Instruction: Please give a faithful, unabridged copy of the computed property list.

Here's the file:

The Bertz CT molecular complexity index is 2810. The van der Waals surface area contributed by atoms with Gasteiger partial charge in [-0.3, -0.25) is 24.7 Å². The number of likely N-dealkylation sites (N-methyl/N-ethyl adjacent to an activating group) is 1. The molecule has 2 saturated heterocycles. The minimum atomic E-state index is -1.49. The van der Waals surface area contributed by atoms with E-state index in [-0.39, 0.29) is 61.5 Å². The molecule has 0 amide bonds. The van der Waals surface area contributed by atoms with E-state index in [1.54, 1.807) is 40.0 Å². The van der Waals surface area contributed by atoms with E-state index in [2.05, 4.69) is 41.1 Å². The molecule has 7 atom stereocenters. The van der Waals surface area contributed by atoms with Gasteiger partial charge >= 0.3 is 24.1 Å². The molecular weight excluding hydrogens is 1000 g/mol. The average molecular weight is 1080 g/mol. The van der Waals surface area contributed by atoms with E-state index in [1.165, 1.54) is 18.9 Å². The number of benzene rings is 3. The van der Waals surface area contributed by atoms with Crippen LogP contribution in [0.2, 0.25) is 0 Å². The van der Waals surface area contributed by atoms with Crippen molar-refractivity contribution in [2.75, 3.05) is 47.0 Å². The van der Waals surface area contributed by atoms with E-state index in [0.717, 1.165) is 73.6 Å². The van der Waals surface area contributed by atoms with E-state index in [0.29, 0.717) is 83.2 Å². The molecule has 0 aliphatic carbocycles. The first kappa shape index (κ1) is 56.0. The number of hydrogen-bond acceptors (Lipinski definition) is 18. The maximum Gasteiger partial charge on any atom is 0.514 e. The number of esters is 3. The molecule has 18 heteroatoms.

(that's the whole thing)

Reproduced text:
The Bertz CT molecular complexity index is 2810. The van der Waals surface area contributed by atoms with Gasteiger partial charge in [-0.3, -0.25) is 24.7 Å². The number of likely N-dealkylation sites (N-methyl/N-ethyl adjacent to an activating group) is 1. The molecule has 2 saturated heterocycles. The minimum atomic E-state index is -1.49. The van der Waals surface area contributed by atoms with E-state index in [-0.39, 0.29) is 61.5 Å². The molecule has 0 amide bonds. The van der Waals surface area contributed by atoms with E-state index in [1.54, 1.807) is 40.0 Å². The van der Waals surface area contributed by atoms with E-state index in [2.05, 4.69) is 41.1 Å². The molecule has 7 atom stereocenters. The van der Waals surface area contributed by atoms with Gasteiger partial charge >= 0.3 is 24.1 Å². The molecular weight excluding hydrogens is 1000 g/mol. The average molecular weight is 1080 g/mol. The van der Waals surface area contributed by atoms with E-state index in [1.165, 1.54) is 18.9 Å². The number of benzene rings is 3. The van der Waals surface area contributed by atoms with Crippen LogP contribution in [0.2, 0.25) is 0 Å². The van der Waals surface area contributed by atoms with Crippen molar-refractivity contribution in [2.75, 3.05) is 47.0 Å². The van der Waals surface area contributed by atoms with E-state index in [0.717, 1.165) is 73.6 Å². The van der Waals surface area contributed by atoms with E-state index in [0.29, 0.717) is 83.2 Å². The molecule has 0 aliphatic carbocycles. The first kappa shape index (κ1) is 56.0. The number of hydrogen-bond acceptors (Lipinski definition) is 18. The maximum Gasteiger partial charge on any atom is 0.514 e. The number of esters is 3. The molecule has 18 heteroatoms.